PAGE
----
One word in particular can be used to sum up the atmosphere in Icelandic society in the year 2009. That word is: reckoning.
During the past year there has been a political and a moral reckoning taking place in Iceland. This reckoning has been the effect of the catastrophic economic collapse that happened on the island in the autumn of 2008.
The most important element of this reckoning was the pseudo-revolution that took place in Iceland in January. This revolution led to the end of the coalition government of the Independence Party (Sjálfstæðisflokkurinn) and the Social Democrats (Samfylkingin).
Following the premature end of this coalition, Samfylkingin formed a temporary, minority government with the left-wing party Vinstri Græn (Leftist-Greens) until elections were held in April, where these two parties received a majority to form a new coalition government.
This left-wing government was historical in the sense that it was for the first time since Iceland received its independence from Denmark in 1944 that a left-wing, majority government had been formed.
This was interpreted as the consequence of the reckoning with the right wing policies of Sjálfstæðisflokkurinn, which many believed were one of the main causes of the Icelandic economic collapse of 2008.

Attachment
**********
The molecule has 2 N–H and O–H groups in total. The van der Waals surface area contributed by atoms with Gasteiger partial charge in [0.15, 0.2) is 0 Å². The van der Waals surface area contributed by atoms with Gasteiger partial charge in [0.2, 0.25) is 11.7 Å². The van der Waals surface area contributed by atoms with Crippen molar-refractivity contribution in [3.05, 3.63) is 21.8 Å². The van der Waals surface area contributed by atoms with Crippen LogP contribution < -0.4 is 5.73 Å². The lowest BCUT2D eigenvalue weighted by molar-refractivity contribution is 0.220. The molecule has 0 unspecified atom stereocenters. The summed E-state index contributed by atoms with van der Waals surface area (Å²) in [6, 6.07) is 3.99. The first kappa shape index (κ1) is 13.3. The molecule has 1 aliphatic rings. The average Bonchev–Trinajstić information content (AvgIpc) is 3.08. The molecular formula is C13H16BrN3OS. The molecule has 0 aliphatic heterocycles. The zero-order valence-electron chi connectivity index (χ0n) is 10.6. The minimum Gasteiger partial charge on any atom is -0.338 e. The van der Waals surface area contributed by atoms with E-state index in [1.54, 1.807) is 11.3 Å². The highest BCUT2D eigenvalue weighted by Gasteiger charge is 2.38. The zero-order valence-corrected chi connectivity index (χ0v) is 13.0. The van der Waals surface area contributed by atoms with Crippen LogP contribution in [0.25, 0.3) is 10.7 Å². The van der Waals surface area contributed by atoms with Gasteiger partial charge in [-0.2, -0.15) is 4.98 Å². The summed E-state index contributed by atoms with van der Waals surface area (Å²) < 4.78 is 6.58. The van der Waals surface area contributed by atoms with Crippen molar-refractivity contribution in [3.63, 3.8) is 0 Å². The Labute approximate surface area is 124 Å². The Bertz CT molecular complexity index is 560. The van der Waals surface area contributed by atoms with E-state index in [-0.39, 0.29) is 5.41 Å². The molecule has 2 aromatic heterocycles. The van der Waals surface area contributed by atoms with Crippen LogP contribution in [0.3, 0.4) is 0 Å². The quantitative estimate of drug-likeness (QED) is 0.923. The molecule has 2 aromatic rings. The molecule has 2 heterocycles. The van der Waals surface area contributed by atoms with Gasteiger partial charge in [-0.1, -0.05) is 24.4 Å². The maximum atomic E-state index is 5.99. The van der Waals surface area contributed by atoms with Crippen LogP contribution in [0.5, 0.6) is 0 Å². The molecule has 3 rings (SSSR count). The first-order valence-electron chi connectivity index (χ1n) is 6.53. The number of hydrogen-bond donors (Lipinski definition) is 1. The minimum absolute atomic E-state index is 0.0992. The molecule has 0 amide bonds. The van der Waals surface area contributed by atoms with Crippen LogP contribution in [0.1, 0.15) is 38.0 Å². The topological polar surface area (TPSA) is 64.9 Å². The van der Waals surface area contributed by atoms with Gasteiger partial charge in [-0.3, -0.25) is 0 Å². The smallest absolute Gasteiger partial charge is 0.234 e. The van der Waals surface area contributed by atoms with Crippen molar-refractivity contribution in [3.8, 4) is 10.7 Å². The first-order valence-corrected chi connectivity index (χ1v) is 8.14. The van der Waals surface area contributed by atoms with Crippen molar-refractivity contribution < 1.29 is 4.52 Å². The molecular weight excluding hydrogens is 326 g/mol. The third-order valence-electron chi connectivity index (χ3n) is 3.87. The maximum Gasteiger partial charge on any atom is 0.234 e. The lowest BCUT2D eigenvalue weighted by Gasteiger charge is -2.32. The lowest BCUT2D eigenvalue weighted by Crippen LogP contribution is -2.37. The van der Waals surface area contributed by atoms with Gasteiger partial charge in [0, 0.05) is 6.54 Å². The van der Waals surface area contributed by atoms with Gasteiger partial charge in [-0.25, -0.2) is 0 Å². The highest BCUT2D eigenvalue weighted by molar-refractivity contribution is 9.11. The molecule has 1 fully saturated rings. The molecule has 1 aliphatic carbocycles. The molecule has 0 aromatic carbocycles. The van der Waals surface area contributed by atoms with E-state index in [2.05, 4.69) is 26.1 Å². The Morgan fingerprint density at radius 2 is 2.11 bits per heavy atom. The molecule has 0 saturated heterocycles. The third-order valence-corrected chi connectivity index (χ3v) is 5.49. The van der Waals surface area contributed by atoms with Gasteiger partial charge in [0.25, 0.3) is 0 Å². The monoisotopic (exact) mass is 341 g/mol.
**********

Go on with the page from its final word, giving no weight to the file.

This interpretation entails the belief that the collapse had been caused by a small group of greedy, immoral oligarchs that had bought up most of Icelandic companies and been allowed to mismanage them in a reckless way. The financial deregulation and the hands-off policies of the government of Sjálfstæðisflokkurinn, as well as a very weak financial services authority, allowed these oligarchs to run wild and do as these pleased, and were understood as being the consequence of the crude type of capitalist ideology that Sjálfstæðisflokkurinn had implemented during its eighteen years in power.
However, the followers of Sjálfstæðisflokkurinn argued that the collapse of the Icelandic economy did not show that capitalism was bad, but only that the particular capitalists that bought up Iceland had not properly used the freedom granted to them by the capitalist policies of Sjálfstæðisflokkurinn. It had therefore not been shown, they claimed, that capitalism as such had failed in Iceland. Furthermore, Sjálfstæðisflokkurinn could not take responsibility for the actions of the oligarchs even though the party had been the political entity most responsible for the creation of the system that collapsed.
Whoever is right, there was this strong reckoning between right wing and left wing politics during the year. Currently the left is winning, since the left-wing parties form the present government. But that might change since it is a historical anomaly for Iceland to have a left-wing government in power and the polls show Sjálfstæðisflokkurinn is gaining strength again.
This debate can be seen as one side of a more general, moral discourse that has been ongoing in Iceland, about the business methods used by this small group of oligarchs; methods that most people agree were a part of the cause of the economic collapse.